Implementation and performance of FDPS: a framework for developing parallel particle simulation codes

M Iwasawa and A Tanikawa and N Hosono and K Nitadori and T Muranushi and J Makino, PUBLICATIONS OF THE ASTRONOMICAL SOCIETY OF JAPAN, 68, 54 (2016).

DOI: 10.1093/pasj/psw053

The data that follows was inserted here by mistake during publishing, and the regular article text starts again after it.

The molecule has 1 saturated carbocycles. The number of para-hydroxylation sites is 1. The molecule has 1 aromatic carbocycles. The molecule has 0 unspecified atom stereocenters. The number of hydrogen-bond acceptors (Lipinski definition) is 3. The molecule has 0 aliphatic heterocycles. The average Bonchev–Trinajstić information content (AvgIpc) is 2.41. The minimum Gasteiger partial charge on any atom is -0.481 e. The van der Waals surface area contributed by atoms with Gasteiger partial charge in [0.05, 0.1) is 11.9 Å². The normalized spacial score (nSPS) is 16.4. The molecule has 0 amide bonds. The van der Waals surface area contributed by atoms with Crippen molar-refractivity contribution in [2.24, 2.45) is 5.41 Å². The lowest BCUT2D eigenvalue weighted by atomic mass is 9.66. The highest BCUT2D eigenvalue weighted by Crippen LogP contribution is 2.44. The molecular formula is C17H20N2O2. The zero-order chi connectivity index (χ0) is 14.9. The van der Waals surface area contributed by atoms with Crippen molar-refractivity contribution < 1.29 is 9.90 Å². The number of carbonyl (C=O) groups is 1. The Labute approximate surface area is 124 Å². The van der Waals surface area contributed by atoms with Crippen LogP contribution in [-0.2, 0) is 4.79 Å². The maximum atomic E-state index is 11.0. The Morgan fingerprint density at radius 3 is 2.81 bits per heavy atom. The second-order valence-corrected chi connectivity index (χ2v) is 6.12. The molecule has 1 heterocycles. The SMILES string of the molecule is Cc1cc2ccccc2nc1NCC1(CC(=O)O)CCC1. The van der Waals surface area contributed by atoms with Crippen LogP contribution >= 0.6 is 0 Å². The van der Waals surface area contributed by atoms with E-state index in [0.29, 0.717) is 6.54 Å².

We present the basic idea, implementation, measured performance, and performance model of FDPS (Framework for Developing Particle Simulators). FDPS is an application-development framework which helps researchers to develop simulation programs using particle methods for large-scale distributed-memory parallel supercomputers. A particle-based simulation program for distributed-memory parallel computers needs to perform domain decomposition, exchange of particles which are not in the domain of each computing node, and gathering of the particle information in other nodes which are necessary for interaction calculation. Also, even if distributed-memory parallel computers are not used, in order to reduce the amount of computation, algorithms such as the Barnes-Hut tree algorithm or the Fast Multipole Method should be used in the case of long-range interactions. For short-range interactions, some methods to limit the calculation to neighbor particles are required. FDPS provides all of these functions which are necessary for efficient parallel execution of particle-based simulations as "templates," which are independent of the actual data structure of particles and the functional form of the particle-particle interaction. By using FDPS, researchers can write their programs with the amount of work necessary to write a simple, sequential and unoptimized program of O(N-2) calculation cost, and yet the program, once compiled with FDPS, will run efficiently on large-scale parallel supercomputers. A simple gravitational N-body program can be written in around 120 lines. We report the actual performance of these programs and the performance model. The weak scaling performance is very good, and almost linear speed-up was obtained for up to the full system of the K computer. The minimum calculation time per timestep is in the range of 30 ms (N = 10(7)) to 300 ms (N = 10(9)). These are currently limited by the time for the calculation of the domain decomposition and communication necessary for the interaction calculation. We discuss how we can overcome these bottlenecks.

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